Whilst not seeking to gain schadenfreude from other people’s misery, Slater & Gordon continued to air its woes in November. The stock declined a further 66% after two negative announcements. The first was an AGM update in which they maintained their EBITDAW guidance (can anyone else dream up a new form of earnings to report with even more letters please?) but cautioned that the first half would see negative cash flow to the tune of $30-40m. This was in spite of the company proudly reporting its seemingly relatively robust cash flow conversion every year for the past 4-5 years which we have long argued has been overstated due to the immediate tax deductibility of acquired WIP (Work In Progress – that is cases which the firm has commenced but not yet settled). The second and potentially more serious announcement was that the UK government had decided to cap the amount to be paid by insurers in relatively minor road accidents. The UK has seen a substantial increase in legal costs relating to small traffic accidents in the face of a decline in number of motor accidents. This has seen the cost of motor insurance rise and little in the way of net benefit to society.  Given that approximately half of Slater & Gordon’s revenues are derived from UK motor accidents, it means revenues in future years could be severely impacted. Lastly, the company retains about $600m of net debt after they bought Quindell in the UK back in March of this year.

These stocks have been highlighted chiefly to make the point that stock investing, whilst stimulating and enjoyable, can also have its pitfalls. Our approach is to try to reduce (to zero if possible) the number of investments that have these type of characteristics. Chief amongst those traits are geared balance sheets combined with low to zero cashflow generation. Several of the stocks mentioned earlier are now unable to turn to their shareholders to raise the cash to be able to meaningfully reduce their debt burden as their market caps are materially lower than their net debt balances. I’ve also sought to highlight how these stocks are treated in our valuation process. We typically adjust down our view of their mid cycle earnings to account for consistently poor cash flow generation and would often ascribe a higher risk score to such a business. Most of these businesses have had risk scores in the upper quartile of our investment universe based on either their operating and/or financial leverage. This process of risk assessment necessarily keeps stocks like these either out of portfolios or their relative weightings low and only if there were substantial upside to their valuations.


With the third ‘reconciliation point’ now over for the year, stocks are likely to experience some detachment from reality until we see first half results in Q1 of 2016. We see our job as one of constantly sifting through our universe looking for ideas to upgrade our holdings and retire realised or tired holdings from the portfolio. We are in the business of owning businesses not renting stocks by which I mean we like to understand what we are buying on our clients’ behalf. We like to find those businesses whose managers act at least in part like owners/investors and eschew those who merely view the stock market as a liquidity pool from which they can suck the unsuspecting marrow from investors’ bones.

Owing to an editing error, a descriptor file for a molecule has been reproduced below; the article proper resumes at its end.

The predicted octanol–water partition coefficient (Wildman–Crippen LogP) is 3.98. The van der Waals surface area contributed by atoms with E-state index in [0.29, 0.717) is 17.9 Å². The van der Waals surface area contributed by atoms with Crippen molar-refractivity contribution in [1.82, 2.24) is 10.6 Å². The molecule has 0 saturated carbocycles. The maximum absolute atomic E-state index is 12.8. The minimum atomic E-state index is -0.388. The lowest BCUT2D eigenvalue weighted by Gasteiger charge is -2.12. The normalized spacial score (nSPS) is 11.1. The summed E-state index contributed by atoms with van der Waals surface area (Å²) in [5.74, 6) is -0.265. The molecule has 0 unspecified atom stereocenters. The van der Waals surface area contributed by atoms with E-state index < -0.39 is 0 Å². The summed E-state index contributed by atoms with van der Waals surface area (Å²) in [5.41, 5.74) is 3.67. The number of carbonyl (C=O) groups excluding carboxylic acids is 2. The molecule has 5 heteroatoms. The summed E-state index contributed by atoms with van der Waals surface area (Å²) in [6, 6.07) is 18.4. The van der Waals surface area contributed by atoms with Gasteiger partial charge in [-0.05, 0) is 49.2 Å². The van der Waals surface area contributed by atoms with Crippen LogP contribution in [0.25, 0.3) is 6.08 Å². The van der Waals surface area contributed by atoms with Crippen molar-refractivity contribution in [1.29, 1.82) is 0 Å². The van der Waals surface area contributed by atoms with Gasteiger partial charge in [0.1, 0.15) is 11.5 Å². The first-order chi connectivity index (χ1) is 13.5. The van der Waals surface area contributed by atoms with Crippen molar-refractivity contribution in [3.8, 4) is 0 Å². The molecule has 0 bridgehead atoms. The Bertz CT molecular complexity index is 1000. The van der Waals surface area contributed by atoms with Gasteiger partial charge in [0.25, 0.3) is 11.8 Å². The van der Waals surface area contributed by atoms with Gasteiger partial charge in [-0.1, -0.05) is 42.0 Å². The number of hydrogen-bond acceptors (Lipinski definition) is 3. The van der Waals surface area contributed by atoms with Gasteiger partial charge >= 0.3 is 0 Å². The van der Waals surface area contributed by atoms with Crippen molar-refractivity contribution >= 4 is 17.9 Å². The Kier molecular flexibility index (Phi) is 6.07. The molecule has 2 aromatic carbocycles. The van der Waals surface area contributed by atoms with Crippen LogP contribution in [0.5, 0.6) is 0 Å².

Important Information:
Opinions, estimates and projections in this article constitute the current judgement of the author as of the date of this article. They do not necessarily reflect the opinions of Schroder Investment Management Australia Limited, ABN 22 000 443 274, AFS Licence 226473 ("Schroders") or any member of the Schroders Group and are subject to change without notice. In preparing this document, we have relied upon and assumed, without independent verification, the accuracy and completeness of all information available from public sources or which was otherwise reviewed by us. Schroders does not give any warranty as to the accuracy, reliability or completeness of information which is contained in this article. Except insofar as liability under any statute cannot be excluded, Schroders and its directors, employees, consultants or any company in the Schroders Group do not accept any liability (whether arising in contract, in tort or negligence or otherwise) for any error or omission in this article or for any resulting loss or damage (whether direct, indirect, consequential or otherwise) suffered by the recipient of this article or any other person. This document does not contain, and should not be relied on as containing any investment, accounting, legal or tax advice. Schroders may record and monitor telephone calls for security, training and compliance purposes.